Chris Gambian, chief executive officer of the Nature Conservation Council, has condemned FCNSW’s inadequate forestry management since the fires. He’s also worried about how much native wood is ending up in low value products.
“The things I see when it comes to native forest industry is the use of the most precious trees is not necessarily matching up with the price we’re paying. We’re pulping fantastic hardwood trees and shipping them to Japan to be turned into toilet paper,” he says.
“If we were talking about putting hardwood timber into power poles, I’d say probably not, but to put hardwoods towards appearance-grade material in buildings, probably we do want to do it, as long as it’s in a sustainable way.”
Getting the regulation right
Australia’s native forestry industry is regulated and abides by an Australian standard for sustainable forest management, which is governed by the Responsible Wood certification scheme.
But Gambian questions why FCNSW doesn’t have Forest Stewardship Council (FSC) certification, the international standard for sustainable forestry operations. Sustainable Timber Tasmania VicForests also lack the certification.
“We talk about forests in the Amazon and Borneo but in NSW they have a Forestry Corporation that can’t meet FSC. How’s that not a huge problem?” he says.
“How can they, with any credibility, say they have sustainability products and then not follow the standards they ask people in the developing world to follow?”
FSC Australia’s CEO Damian Paull told The Fifth Estate he has observed an increase in consumer and business demand for FSC-certified products in the construction industry, and that burgeoning interest in timber for mid- to high-rise construction has not been missed by the organisation.
He says there is a range of FSC-certified timber construction products available, including in engineered forms.
Knowing the origin of the wood is “vitally important for true sustainability” – which is what certification provides – but there’s no way of knowing how much FSC-certified timber is going into buildings, Paull says.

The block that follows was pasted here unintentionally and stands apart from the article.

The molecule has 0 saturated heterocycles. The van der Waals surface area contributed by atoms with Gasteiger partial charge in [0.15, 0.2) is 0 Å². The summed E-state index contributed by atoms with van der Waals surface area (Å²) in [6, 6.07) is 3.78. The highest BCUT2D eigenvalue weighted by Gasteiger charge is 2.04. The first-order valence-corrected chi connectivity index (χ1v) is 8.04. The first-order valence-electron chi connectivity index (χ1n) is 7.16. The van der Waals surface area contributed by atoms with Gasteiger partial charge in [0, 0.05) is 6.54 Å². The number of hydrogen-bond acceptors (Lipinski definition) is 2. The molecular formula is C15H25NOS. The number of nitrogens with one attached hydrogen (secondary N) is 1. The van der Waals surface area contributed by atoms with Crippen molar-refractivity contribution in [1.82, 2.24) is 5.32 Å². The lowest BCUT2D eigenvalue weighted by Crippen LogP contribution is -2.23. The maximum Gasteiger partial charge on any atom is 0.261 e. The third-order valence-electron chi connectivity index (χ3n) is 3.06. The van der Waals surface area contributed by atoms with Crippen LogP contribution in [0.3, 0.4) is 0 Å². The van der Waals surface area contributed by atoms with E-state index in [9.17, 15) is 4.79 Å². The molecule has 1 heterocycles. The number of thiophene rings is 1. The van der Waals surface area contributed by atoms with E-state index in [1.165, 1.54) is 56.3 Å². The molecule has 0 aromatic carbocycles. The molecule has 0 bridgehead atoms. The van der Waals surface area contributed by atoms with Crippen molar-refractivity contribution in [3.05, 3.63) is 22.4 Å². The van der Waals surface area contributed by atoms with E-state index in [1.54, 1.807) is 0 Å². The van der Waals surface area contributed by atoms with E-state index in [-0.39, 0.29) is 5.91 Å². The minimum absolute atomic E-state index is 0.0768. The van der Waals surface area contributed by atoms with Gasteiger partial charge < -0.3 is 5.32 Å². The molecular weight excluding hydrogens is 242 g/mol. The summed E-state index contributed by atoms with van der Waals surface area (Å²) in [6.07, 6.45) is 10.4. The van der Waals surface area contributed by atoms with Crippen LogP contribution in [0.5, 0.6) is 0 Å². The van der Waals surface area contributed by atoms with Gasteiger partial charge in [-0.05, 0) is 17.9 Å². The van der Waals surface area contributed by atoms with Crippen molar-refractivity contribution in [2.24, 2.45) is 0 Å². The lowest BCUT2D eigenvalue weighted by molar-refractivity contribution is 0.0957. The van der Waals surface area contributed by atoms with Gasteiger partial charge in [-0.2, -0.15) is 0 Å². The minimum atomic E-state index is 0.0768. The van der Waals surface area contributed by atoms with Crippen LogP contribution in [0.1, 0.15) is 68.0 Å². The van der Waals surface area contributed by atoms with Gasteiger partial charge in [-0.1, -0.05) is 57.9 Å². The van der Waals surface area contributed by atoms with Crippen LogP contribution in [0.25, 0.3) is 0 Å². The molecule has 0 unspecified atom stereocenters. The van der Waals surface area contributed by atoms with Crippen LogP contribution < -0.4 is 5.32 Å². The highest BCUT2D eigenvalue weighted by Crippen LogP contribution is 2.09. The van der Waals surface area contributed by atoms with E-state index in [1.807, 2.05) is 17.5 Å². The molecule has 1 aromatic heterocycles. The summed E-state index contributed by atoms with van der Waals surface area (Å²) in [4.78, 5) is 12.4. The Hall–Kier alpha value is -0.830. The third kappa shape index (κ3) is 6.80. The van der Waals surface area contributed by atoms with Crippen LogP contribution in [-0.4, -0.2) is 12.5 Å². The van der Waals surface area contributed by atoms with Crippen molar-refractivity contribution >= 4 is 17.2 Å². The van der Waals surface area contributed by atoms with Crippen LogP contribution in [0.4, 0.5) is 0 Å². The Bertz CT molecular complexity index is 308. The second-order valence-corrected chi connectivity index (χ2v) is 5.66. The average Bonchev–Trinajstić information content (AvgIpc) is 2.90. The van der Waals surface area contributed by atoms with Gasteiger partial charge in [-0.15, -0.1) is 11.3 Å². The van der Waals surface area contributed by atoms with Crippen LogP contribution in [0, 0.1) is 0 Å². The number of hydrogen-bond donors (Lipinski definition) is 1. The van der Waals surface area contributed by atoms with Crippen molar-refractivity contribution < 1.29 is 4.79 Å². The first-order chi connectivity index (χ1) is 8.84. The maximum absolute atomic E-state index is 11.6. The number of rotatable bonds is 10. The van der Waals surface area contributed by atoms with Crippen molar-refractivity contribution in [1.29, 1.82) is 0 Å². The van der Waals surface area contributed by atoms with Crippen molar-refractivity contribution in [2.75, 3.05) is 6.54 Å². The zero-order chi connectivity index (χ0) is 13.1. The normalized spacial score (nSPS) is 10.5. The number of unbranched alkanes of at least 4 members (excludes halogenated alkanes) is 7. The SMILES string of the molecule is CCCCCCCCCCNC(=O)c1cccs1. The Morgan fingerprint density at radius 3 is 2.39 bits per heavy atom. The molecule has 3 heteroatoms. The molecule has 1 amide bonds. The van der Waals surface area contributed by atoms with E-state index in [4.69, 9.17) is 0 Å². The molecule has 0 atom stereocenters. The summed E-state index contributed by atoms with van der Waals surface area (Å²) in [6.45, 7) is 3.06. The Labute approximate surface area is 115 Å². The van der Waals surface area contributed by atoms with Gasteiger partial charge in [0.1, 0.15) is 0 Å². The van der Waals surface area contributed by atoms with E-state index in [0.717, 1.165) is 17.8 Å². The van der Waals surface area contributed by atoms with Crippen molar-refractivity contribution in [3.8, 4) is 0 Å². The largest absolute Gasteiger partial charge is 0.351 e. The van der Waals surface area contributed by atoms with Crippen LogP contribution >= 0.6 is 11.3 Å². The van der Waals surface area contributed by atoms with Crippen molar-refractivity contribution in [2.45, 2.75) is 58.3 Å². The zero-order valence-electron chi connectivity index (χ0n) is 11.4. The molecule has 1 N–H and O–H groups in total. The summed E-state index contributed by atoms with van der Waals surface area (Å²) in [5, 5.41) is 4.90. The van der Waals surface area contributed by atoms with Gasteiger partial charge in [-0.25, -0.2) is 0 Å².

There’s not that much certified timber compared with non-certified timber, and it’s hard to trace the source of timber used on construction sites if the timber is not certified, he says.
“Anywhere there is timber, there are gaps and imported materials are difficult to trace.”
One upside of engineered timber is that it is made in factories using modern, industrialised processes so it’s more likely to have a transparent chain of custody (a track record from felling to product manufacture).
Furniture is, in fact, one of the biggest gaps in certification as it doesn’t have a chain of custody, says Paull.
One way to ensure more FSC timber ends up in buildings is to certify construction projects, he says.
Growing the whole timber pie
Planet Ark’s David Rowlinson says it’s important to keep growing the whole pie – both plantation and native forestry – to meet built envirnment demand for timber.
He says that is important because Australia is in a $2 billion timber trade deficit, despite being the seventh most densely forested nation in the world.
We have the timber. Now, we need to build capability in engineering and manufacturing so that Australia can extract the most value out of this precious resource, rather than sending it overseas for low value uses, he says.